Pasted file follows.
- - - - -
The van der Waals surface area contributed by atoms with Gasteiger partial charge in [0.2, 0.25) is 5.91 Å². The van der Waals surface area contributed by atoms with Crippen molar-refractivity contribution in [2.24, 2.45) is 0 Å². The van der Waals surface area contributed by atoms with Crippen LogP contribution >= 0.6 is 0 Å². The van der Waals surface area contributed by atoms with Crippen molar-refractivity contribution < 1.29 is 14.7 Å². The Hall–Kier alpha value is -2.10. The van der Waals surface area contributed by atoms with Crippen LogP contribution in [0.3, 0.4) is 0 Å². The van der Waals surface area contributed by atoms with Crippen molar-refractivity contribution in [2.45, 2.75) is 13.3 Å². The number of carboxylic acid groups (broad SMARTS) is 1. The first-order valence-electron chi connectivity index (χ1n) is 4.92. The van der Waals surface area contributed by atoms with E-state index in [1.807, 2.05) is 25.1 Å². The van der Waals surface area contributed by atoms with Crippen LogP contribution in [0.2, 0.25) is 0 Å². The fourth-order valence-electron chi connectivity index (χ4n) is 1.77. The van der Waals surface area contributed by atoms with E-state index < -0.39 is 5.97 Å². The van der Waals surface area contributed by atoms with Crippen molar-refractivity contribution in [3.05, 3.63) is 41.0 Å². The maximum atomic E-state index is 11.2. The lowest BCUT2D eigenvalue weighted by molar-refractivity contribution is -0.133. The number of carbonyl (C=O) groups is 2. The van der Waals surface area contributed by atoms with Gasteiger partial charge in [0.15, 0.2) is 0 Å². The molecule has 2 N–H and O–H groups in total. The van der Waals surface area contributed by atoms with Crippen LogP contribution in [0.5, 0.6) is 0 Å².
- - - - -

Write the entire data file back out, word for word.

The van der Waals surface area contributed by atoms with Gasteiger partial charge in [0.2, 0.25) is 5.91 Å². The van der Waals surface area contributed by atoms with Crippen molar-refractivity contribution in [2.24, 2.45) is 0 Å². The van der Waals surface area contributed by atoms with Crippen LogP contribution >= 0.6 is 0 Å². The van der Waals surface area contributed by atoms with Crippen molar-refractivity contribution < 1.29 is 14.7 Å². The Hall–Kier alpha value is -2.10. The van der Waals surface area contributed by atoms with Crippen LogP contribution in [0.3, 0.4) is 0 Å². The van der Waals surface area contributed by atoms with Crippen molar-refractivity contribution in [2.45, 2.75) is 13.3 Å². The number of carboxylic acid groups (broad SMARTS) is 1. The first-order valence-electron chi connectivity index (χ1n) is 4.92. The van der Waals surface area contributed by atoms with E-state index in [1.807, 2.05) is 25.1 Å². The van der Waals surface area contributed by atoms with Crippen LogP contribution in [0.2, 0.25) is 0 Å². The fourth-order valence-electron chi connectivity index (χ4n) is 1.77. The van der Waals surface area contributed by atoms with E-state index < -0.39 is 5.97 Å². The van der Waals surface area contributed by atoms with Crippen molar-refractivity contribution in [3.05, 3.63) is 41.0 Å². The maximum atomic E-state index is 11.2. The lowest BCUT2D eigenvalue weighted by molar-refractivity contribution is -0.133. The number of carbonyl (C=O) groups is 2. The van der Waals surface area contributed by atoms with Gasteiger partial charge in [0.15, 0.2) is 0 Å². The molecule has 2 N–H and O–H groups in total. The van der Waals surface area contributed by atoms with Crippen LogP contribution in [0.5, 0.6) is 0 Å².